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8 Questions for Effective Discipline

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As a mom of four kids, I always have to think through the way I discipline and how I should re-direct negative behaviors. Figuring out the most effective discipline tactics is ongoing, and dealing with kids at different ages with different personalities keeps me on my toes.

As a therapist, I have clients ask about strategies and techniques for discipline, and I often hear the insecurity of parents wondering if they are doing it right. With all the different ideas on the topic, there is a lot to sort through. Next time you are questioning the effectiveness of your discipline style, ask yourself these questions.

1. Is the discipline technique somehow related to the behavior?

It is always important that the discipline matches up with the crime. This helps the child understand logical consequences and learn a lesson more clearly. For example, if a child makes a bad choice playing outside with friends, he won’t be able to play outside the next day. You can use our Consequence Calculator to come up with your own plan for effective discipline.

2. Does this teach my child what they need to do differently?

I have seen many parents reprimand their child for a bad choice, but not actually tell their child WHY what they did was not okay. It is important that you take the time to teach your child about the problem AND share with them what you expect from them moving forward. For example, if a child is jumping off of the playground, don’t just say “No”. Explain to him how that is a dangerous choice and he could be giving a negative example to younger kids at the park. Talk to him about the appropriate way to play safely on the playground.

3. Does the behavior change?

Many parents experience the feeling that nothing is working to change a behavior. If you find yourself here, this could mean that you need to check out some new strategies in order to get your desired results. Here are some creative consequences to get you started.

4. Does the discipline create a connection or disconnection between my child and me?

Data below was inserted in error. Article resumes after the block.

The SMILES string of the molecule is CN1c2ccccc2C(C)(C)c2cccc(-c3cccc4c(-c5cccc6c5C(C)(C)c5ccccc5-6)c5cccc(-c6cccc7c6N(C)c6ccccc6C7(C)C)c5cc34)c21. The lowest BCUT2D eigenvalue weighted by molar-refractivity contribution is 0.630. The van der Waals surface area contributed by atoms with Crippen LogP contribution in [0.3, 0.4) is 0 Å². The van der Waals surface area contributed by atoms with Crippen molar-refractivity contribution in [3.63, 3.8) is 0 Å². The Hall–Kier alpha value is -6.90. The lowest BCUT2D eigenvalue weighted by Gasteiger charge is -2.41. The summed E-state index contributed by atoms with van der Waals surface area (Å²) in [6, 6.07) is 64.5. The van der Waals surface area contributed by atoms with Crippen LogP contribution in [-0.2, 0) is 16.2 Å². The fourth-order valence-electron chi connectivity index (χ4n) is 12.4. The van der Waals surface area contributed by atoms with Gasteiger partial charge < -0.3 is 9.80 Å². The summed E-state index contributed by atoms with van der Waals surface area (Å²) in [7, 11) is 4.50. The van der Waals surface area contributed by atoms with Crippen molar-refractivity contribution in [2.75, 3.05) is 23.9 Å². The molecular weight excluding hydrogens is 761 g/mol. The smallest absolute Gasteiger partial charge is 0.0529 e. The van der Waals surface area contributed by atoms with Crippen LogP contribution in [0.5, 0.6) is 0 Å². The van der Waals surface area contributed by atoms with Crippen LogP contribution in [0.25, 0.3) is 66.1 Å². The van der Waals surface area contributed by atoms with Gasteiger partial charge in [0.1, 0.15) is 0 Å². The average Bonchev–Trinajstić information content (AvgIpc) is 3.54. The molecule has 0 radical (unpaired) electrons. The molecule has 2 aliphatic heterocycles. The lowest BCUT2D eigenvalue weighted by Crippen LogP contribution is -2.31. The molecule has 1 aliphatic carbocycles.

It is important that your child knows you are the parent, but also still feels and accepts your love afterward. The way you act and communicate that the behavior is not okay can make a big difference. If you are yelling, critical, or aggressive, your child may feel that the relationship is distant after the incident. Here are some ways to discipline with love.

5. Does the discipline fit my child?

Each child has unique needs and personalities, which means you need to look at the child to make sure it matches. Different ages and developmental abilities are important to consider.

6. Did my child learn how to “own” what happened and take responsibility?

It is important for your child to accept his part in the incident and not blame everyone else. You want your child to really understand that he had a choice and that he needs to make a different choice next time.

7. Did I separate who my child is from what my child did?

You want your child to know that just because they made a bad choice, they are not a bad kid for doing so. Focus on the behavior being bad– not the child. This helps the child maintain self-esteem and not feel shame.

8. Can I follow through easily and sustain this?

It’s important to make sure that whatever technique you choose for disciplining your child is something you can actually keep up with and follow through on. You can have many great ideas, but if it’s not a good match for you to do them well, then you may need to look at simpler options. Being consistent and following through are key ways to maintain good boundaries with your child.

Help Dad avoid these bad discipline strategies by sending him this article!

Tell us! Do you have any other questions that help you evaluate if your discipline is effective?

Teri Claassen is a Jesus follower, wife to Dan, mommy to one boy and one girl, a foster mom to kids in need, and a therapist at Renewed Horizon Counseling in Tampa, FL.


What’s the hardest part about getting in trouble?

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